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Chasing the Rainbow

Joe Hertler and Rainbow Seekers perform at Silver Bells in the City


In 1984, the Arts Council of Greater Lansing started the annual tradition of Silver Bells in the City. Back then, the event was just the placement of 2,500 lights around the Washington Square Mall and a community sing led by then Mayor Terry McKane.

It was not a particularly popular event at first, but it quickly caught on, growing substantially in size over the coming years.

Now, the event has grown to include the lighting of the State Tree, a community sing led by the Steiner Chorale, ice sculptures, fireworks behind the Capitol, live performers and an Electric Light Parade that has over 70 floats, a marching band and more. Also, the event includes the Silver Bells Village, an addition that was made in 2010. The village features a hol- iday market filled with a variety of shopping options. But among this year’s diverse series of events includes a live concert from Joe Hertler and the Rainbow Seekers.

Kevin Meyer, one of the organizers behind Lansing’s Common Ground Music Festival, has been in charge of this year’s Silver Bells in the City’s entertainment. And he’s had a long-lasting relationship with the band.

“He’s taken care of us on the years we played for Common Ground,” Joe Hertler said. “He’s been a mentor to us for many years. Kevin went to the board for the event and mentioned us. They decided to book us.”

This year’s booking with the Silver Bells in the City is particularly close to Hertler’s heart.

He is from Lansing and is proud to call it his home.

“Lansing isn’t like Ann Arbor where’s there’s stuff going on every weekend,” he said. “When we do something like this in Lansing, lots of people are going to come in.”

And performing aside, he’s glad to be in town for Silver Bells in the City, for personal reasons, too.

“Lansing is a great city. Silver Bells in the City is a fun event, and I’ve been going for years.”

Not everyone in the group is from Lansing, however. Some of the members of the Rainbow Seekers hail from Detroit, Kalamazoo, Grand Rapids and Ann Arbor. The group has been playing since 2011 and met in college.

“I was invited to this stripped down acoustic music performance, a filmed show,” Hertler said. “We played in the guy’s attic, and they filmed it. The people producing it went on to become my bandmates.”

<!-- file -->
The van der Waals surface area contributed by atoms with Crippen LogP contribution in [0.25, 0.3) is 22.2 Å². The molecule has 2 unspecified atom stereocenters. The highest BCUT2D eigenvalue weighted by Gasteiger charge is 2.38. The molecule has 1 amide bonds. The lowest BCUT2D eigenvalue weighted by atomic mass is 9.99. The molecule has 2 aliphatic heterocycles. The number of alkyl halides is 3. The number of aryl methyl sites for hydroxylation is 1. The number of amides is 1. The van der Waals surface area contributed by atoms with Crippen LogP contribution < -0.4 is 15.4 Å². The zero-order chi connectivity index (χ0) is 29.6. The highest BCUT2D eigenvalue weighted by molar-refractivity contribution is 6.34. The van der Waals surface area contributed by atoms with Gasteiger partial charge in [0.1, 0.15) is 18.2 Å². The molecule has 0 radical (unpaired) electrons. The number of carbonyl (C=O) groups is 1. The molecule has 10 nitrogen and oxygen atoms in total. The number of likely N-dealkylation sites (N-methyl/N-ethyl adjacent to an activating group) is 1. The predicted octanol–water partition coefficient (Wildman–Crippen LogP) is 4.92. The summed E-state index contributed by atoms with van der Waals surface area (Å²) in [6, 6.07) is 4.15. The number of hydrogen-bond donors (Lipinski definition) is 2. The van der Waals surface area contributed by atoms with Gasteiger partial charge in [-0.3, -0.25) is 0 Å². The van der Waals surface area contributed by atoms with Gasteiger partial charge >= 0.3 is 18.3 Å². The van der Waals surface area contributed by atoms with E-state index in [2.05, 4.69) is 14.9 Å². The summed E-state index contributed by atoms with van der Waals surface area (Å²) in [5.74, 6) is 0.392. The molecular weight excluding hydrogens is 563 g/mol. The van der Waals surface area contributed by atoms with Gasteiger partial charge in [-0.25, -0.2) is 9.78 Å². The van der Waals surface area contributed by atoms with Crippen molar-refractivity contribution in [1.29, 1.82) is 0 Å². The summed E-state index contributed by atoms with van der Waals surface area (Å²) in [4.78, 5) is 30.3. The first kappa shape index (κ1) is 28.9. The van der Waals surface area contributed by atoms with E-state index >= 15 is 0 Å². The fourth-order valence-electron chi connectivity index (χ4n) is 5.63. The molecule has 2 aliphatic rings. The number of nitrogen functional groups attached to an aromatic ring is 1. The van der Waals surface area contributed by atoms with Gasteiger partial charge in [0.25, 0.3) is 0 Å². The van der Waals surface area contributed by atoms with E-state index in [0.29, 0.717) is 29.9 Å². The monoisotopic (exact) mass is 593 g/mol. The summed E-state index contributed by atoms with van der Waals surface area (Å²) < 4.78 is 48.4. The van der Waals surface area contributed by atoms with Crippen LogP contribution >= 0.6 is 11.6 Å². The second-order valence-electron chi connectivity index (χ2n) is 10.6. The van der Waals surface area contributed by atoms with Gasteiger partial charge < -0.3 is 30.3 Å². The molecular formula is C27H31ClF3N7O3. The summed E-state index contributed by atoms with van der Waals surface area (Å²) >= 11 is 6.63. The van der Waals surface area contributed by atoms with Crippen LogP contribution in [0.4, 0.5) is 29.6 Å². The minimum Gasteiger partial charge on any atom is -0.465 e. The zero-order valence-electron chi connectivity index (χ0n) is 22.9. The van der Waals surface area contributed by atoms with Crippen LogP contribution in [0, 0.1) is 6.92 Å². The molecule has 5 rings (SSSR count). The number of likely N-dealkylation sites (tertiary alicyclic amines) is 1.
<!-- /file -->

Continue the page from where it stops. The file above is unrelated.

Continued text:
Then, they shared a joint performance at Mittenfest in Ypsilanti in 2010.

“We all booked at this festival at New Year’s. We shared a hotel room, and we just practiced in the hotel room and went through five or six of my songs,” he said.

Just a few months later, the musicians would call themselves a band. Since then, they’ve performed at the CMJ Music Marathon in Brooklyn, the Electric Forest Festival in Rothbury, Michigan, the South by Southwest Music Festival in Austin, Texas, and Bonnaroo Music & Artts Festival in Manchester, Tennessee. To date, they have released four albums, including Pluto, their most recent. The album has received critical acclaim: Sound & Silence Magazine is currently calling the best album of the year.

The Rainbow Seekers based their name off the 1978 album of the same name by Joe Sample. Sample was a jazz fusion artist from Texas who went on to found the Jazz Crusaders. The front cover of Sample’s album The Rainbow Seekers “had him looking very dignified and stoic,” Hertler said.

“Behind him was an outline of a rainbow. I was joking, ‘If we’re ever a band, we should call ourselves the Rainbow Seekers.’ But then, that’s what it became,” he said.

While Sample is the group’s inspiration, the band does not follow in Sample’s jazz tradition. The Rainbow Seekers define their music as rock at its core, with elements of bluegrass, Americana and even some soul and funk.

For their Friday performance, Joe Hertler and the Rainbow Seekers will be focusing mostly on playing original songs with a few acoustic covers. However, there might be some holiday music to look forward to, also.

“We might spice it up with some holiday cheer or some holiday-themed songs. It’ll be unique given the time of year,” Hertler said. They will start their performance shortly after the fireworks over the Capitol begin.

But they have a lot planned for the coming months beyond Silver Bells in the City.

At the end of the year, Joe Hertler and the Rainbow Seekers will be performing at a 90s cover party in Kalamazoo. And next year, they’ll be traveling out west. Hertler has been preparing for these travels for more than a year.

“Really excited to go out west. It’ll be a lot of fun. We have a lot of new music. I’ve been taking the last year or so just writing,” he said. “Sometimes, it’s a couple hours in my studio; sometimes for a couple days. Just trying to work on tunes and doing lots of practice.”

However, for the band, music is about a lot more than business. ‘All work and no play,’ and all that jazz.

“We’ve been together for about six years,” Hertler said. “We’re close. It’s more of a brothership. It gets to that level of closeness. It’s a special thing. We know how to work together. We know how to pick on each other. We’re an old group of brothers that has a lot of fun playing together.”

When asked for a memorable experience during his time with the Rainbow Seekers, Hertler could not pick a single one, saying there were just too many of them.

“The experiences we have create this shared foundation. It’s just great getting to share all of them with people that you love,” he said.

Joe Hertler & The Rainbow Seekers at Silver Bells in the City Friday, Nov. 17 8-10 p.m. Lansing Center 333 E. Michigan Ave., Lansing See Facebook Event. Joehertler.com


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